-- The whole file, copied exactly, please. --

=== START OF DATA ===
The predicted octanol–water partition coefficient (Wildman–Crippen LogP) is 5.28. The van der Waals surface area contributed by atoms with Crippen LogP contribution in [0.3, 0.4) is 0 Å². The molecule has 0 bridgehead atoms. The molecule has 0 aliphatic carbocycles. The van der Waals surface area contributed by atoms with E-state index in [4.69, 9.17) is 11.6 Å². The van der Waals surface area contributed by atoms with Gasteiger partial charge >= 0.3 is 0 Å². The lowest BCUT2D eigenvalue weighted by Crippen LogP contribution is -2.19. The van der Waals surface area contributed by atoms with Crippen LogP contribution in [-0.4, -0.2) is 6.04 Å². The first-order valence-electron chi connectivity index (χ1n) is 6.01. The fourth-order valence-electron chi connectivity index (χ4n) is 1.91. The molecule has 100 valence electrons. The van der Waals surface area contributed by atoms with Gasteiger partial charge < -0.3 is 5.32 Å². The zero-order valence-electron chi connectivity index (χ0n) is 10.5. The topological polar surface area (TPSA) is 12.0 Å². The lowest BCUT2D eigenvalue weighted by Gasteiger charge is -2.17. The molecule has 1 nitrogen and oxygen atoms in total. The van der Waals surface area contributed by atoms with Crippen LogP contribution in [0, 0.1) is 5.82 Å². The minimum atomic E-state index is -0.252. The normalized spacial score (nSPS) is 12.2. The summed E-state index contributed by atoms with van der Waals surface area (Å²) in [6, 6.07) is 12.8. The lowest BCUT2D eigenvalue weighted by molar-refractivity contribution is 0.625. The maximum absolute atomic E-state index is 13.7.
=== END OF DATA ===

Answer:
The predicted octanol–water partition coefficient (Wildman–Crippen LogP) is 5.28. The van der Waals surface area contributed by atoms with Crippen LogP contribution in [0.3, 0.4) is 0 Å². The molecule has 0 bridgehead atoms. The molecule has 0 aliphatic carbocycles. The van der Waals surface area contributed by atoms with E-state index in [4.69, 9.17) is 11.6 Å². The van der Waals surface area contributed by atoms with Gasteiger partial charge >= 0.3 is 0 Å². The lowest BCUT2D eigenvalue weighted by Crippen LogP contribution is -2.19. The van der Waals surface area contributed by atoms with Crippen LogP contribution in [-0.4, -0.2) is 6.04 Å². The first-order valence-electron chi connectivity index (χ1n) is 6.01. The fourth-order valence-electron chi connectivity index (χ4n) is 1.91. The molecule has 100 valence electrons. The van der Waals surface area contributed by atoms with Gasteiger partial charge < -0.3 is 5.32 Å². The zero-order valence-electron chi connectivity index (χ0n) is 10.5. The topological polar surface area (TPSA) is 12.0 Å². The lowest BCUT2D eigenvalue weighted by Gasteiger charge is -2.17. The molecule has 1 nitrogen and oxygen atoms in total. The van der Waals surface area contributed by atoms with Crippen LogP contribution in [0, 0.1) is 5.82 Å². The minimum atomic E-state index is -0.252. The normalized spacial score (nSPS) is 12.2. The summed E-state index contributed by atoms with van der Waals surface area (Å²) in [6, 6.07) is 12.8. The lowest BCUT2D eigenvalue weighted by molar-refractivity contribution is 0.625. The maximum absolute atomic E-state index is 13.7.